PRINTED MUSIC. There is no difficulty in finding editions of the Piano Works, the works for Piano and Violin, the Orchestral Works arranged for Piano (2 hands or 4 hands), &c. Cheap Miniature Scores may be obtained of Chamber Works, Symphonies, Overtures, &c.

PIANOLA ROLLS. Piano Sonatas, numbered (in Peters’ edition) 3, 4, 6, 8, It, 12, 13, 15, 18 (Æolian, most of them both 65 and 88 note) ; the best three Symphonies, C, G minor, E flat (65 and 88 note); the Overtures to Don Giovanni, Figaro, and The Magic Flute (65 and 88). Some of the Concertos, extensive extracts from some of the Operas and from the Requiem, and some other things, are also obtainable.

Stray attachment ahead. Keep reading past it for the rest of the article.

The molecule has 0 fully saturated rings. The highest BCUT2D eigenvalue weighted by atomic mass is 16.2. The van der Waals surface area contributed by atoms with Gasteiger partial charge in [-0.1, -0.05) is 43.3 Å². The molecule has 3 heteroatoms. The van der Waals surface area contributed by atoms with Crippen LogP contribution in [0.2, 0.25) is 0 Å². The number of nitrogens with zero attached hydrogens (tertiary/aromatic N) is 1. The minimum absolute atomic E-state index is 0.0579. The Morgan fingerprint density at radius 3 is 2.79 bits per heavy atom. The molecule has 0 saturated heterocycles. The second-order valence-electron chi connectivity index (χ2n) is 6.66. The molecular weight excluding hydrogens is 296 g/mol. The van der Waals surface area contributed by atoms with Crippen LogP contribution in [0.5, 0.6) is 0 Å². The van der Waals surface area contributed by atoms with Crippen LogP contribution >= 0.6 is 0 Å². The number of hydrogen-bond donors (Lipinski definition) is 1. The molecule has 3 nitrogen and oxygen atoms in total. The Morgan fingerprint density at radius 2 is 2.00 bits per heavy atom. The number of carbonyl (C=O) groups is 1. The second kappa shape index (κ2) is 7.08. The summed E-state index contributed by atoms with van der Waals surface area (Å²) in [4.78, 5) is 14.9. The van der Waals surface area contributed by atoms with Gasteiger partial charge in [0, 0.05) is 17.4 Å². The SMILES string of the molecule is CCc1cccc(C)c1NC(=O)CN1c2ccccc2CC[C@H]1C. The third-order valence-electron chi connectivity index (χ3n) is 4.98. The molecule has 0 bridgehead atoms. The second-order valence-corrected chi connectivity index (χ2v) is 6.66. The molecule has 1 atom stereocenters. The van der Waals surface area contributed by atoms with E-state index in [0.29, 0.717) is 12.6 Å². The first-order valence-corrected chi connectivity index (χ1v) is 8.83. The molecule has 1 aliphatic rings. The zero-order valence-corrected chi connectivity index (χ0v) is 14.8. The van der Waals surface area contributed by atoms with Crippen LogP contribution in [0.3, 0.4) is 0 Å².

GRAMOPHONE RECORDS. PLAYED BY THE LONDON STRING QUARTET. Quartet No. 14 (2 records, C.) ; No. 15 (2 records, C.); Quartet in D minor, Allegro and Andante only (C.); with A. Hobday, Quintet in G minor (3 records, C.) ; Quartet in D, No. 21, Peters (V., 2 records). PLAYED BY THE FLONZALEY QUARTET. Quartet in D, Andante only (H. M. V.) ; Quartet in D, Minuet only (H. M. V.) ; Quartet in D minor, Allegretto only (H.M.V.). PLAYED BY THE ELMAN QUARTET. Quartet in D minor, Minuet only (H. M. V.); Quartet in E flat, Minuet only. PLAYED BY THE CATTERALL QUARTET. Quartet in G, Allegro only (H. M. V.) ; Quartet in D minor, Minuet only. PLAYED BY SAMMONS, TERTIS, AND ST. LEGER. Trio in E flat, for Violin, Viola, and Piano, Minuet and Rondo only (V.); Overture to Magic Flute (Beecham Orchestra, C.) ; Overture to Figaro (Beecham Orchestra, with Smetana’s Bartered Bride Overture on back, C.) ; MOTET, Ave Verum (Westminster Cathedral Choir ; Elgar’s O Salutaris on back, H.M.V.). Many of the OPERA SONGS will be found in the Gramophone Co.’s, Columbia Graphophone Co.’s, and Æolian Vocalian Co.’s catalogues, as will various trifles for Violin, &c.